Weird Things Found at Stone Turtle

in ecoTrain2 months ago

While the construction of the cob studio has been put on hold till next year, our remaining time on the property is dedicted to cleaning up. Or at least part of the place. Our main focus are the workshop and the RV, as these two "structures" are worthy of salvage. We left the cabin and the other trailers to be salvaged for parts and materials for some future projects. For now, they serve in consolidating the junk in various categories: metal, wood, electro-trash, plastic, and others.


The Usable, The Useless, and The Interesting

Over the last weeks we managed to empty the shop, sweep out the rat's nests, and sort through the countless items. These guys must have been equipped to do all kinds of work! From welding to fiberglass, from woodwork to electrics... even micro-electronic circuitry, just to name a few. Unfortunately we were not the first ones to pick through the shop's contents, as most essential machies had been evidently removed already.


Most of the appliances we found had their power cords snipped (we're stil guessing about the possible reasons why). Others had been evidently canibalized for parts, like the seven non-operational refrigerators, presumably to keep the one in the RV running. But then there was this MASIVE two-stroke jackhammer from 1945, which we tried to get running, without much avail. Boating must have been also among their areas of (non)-expertise, judging by the outboarder engine and other nautical items. Makes sense, the ocean is only half a day's drive from here...

Weird Projects and Curious Objects

Some of the items we came across had us wondering whether there was any value, or even any point in them. Apparently, they must ave been dabling in solar power, guessing from the many pannels soldered onto cardboard boxes. (What about the rain...?) There were boxes after boxes of that stuff pild onto the shelves, covered in rat urine. I'm still ambivalent regarding their usefullness. Photovoltaics, for sure, they're awesome. But these ones seem to be old, and pretty make-shift even when they were brand new. For now we just moved them over to the cabin.


Another ineresting piece was the riddle of the foldable kayak. Since its pieces had been scattered through out the shop, there was hardly any indiction that they belonged together, except for the appearance of the wood. Even once placed together, it was anyone's guess what that thing was supposed to be... until we found the giveaway name: POUCH, made in the German Democratic Republic! Unfortunately, without its skin, the thing is hardly usable. Too bad!


Finding the Legendary Treasure

Most places like this one, where some deceased excentric old dude has accumulated a bunch of stuff, has its lore of a hidden trasure. This one wasn't any different. A friend of a family member had told us about some ancient samurai swords supposedly hidden on these premisses. Forged by one of the most famous swordsmiths of the ___ era (okay, he wasn't sure which era! It was ancient times anyway.), each sword had a value of $10,000 USD, but the entire set could be sold for up to $50,000. WOW!!!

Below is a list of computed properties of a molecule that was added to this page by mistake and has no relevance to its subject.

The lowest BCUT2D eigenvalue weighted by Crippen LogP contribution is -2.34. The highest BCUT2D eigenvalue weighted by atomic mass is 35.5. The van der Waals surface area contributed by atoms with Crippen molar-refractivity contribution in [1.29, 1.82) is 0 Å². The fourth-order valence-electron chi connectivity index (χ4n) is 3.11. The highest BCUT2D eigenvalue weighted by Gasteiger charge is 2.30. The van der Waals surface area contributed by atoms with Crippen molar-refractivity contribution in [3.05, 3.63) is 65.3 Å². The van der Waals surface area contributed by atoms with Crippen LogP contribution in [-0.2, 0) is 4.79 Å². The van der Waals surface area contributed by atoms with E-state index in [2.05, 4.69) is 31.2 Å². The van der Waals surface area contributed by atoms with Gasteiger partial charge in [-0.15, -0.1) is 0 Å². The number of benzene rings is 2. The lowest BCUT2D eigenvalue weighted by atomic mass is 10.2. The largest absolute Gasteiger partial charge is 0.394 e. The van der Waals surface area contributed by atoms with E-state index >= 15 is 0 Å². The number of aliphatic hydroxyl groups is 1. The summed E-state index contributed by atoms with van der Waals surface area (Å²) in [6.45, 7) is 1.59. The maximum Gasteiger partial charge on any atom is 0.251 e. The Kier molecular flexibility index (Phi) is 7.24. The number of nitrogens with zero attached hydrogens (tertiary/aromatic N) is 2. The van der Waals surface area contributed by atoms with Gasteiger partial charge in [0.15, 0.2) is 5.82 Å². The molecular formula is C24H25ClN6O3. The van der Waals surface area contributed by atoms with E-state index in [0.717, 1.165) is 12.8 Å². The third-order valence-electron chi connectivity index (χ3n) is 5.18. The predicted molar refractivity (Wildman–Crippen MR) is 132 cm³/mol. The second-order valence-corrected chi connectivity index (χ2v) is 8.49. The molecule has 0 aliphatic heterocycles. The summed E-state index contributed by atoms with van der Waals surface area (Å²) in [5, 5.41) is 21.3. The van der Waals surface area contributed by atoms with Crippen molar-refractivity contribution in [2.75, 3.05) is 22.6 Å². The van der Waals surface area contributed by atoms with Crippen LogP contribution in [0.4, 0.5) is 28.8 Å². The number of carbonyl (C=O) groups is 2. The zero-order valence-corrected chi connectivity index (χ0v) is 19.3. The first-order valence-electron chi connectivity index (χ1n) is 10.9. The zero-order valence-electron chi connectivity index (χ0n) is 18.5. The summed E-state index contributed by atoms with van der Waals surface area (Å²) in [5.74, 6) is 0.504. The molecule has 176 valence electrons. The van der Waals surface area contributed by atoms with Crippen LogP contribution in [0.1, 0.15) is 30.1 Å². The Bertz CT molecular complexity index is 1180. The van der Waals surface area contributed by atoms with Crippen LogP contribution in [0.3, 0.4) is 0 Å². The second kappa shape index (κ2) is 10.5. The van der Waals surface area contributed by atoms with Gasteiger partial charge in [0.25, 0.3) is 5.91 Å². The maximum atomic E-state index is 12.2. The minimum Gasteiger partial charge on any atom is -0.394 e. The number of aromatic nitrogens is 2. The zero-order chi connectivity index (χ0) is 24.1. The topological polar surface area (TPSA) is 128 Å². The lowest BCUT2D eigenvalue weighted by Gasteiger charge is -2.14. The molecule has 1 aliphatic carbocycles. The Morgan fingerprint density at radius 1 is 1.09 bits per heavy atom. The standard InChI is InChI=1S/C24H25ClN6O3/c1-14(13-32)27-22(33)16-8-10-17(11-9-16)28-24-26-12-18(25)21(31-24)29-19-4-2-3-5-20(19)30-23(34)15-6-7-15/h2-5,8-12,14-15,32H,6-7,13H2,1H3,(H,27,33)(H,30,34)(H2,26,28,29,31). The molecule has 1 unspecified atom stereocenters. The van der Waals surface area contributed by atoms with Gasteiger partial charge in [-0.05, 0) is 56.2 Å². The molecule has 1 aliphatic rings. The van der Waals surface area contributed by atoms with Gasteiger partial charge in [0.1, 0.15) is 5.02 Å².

We didn't give much creedene to these tall tales, though it provided nice material to dream and laugh about in our evening conversations. So you can imagine our surprise, when one day, as we were cleaning out the rat's nests under a sofa, we stumbled across a long box. And it included samurai swords!!!


As you may have guessed, they are far from original, as the romanji characters on its rack immideatly indicate. A quick google search verified our suspicion: the company called Musashi (meaning "ancient" in Japanese, so in a way our source was correct) sells these tourist swords for around $60 - $90 USD. Since ours are a bit used... sporting a few chew marks on the handle, I guess there's no point in selling them. They do look cool on the shop wall, however!

Salvage Never Ends

Even though we're about to leave this place in a week, the clean-up is far from over. There are lots and lots of more things to be put into piles, evaluated for their usefullness, and yes: hauled away to the dump! Though I think, we've found all the foldable boats and samurai swords for now. But then again, we may be in for more surprise... Let's see!


Tales of hidden treasure coping up partially true is one step closer to the real thing! You've got some good stories to go with them in any case.

That's right: the real treasure is the land itself, along with the material for posts to write about it.

Looks fun one man just is another's gold or so the saying goes 💯🐒

Hahaha, indeed: one man's treasure is another man's fun time!

Yes like that one too 💯🐒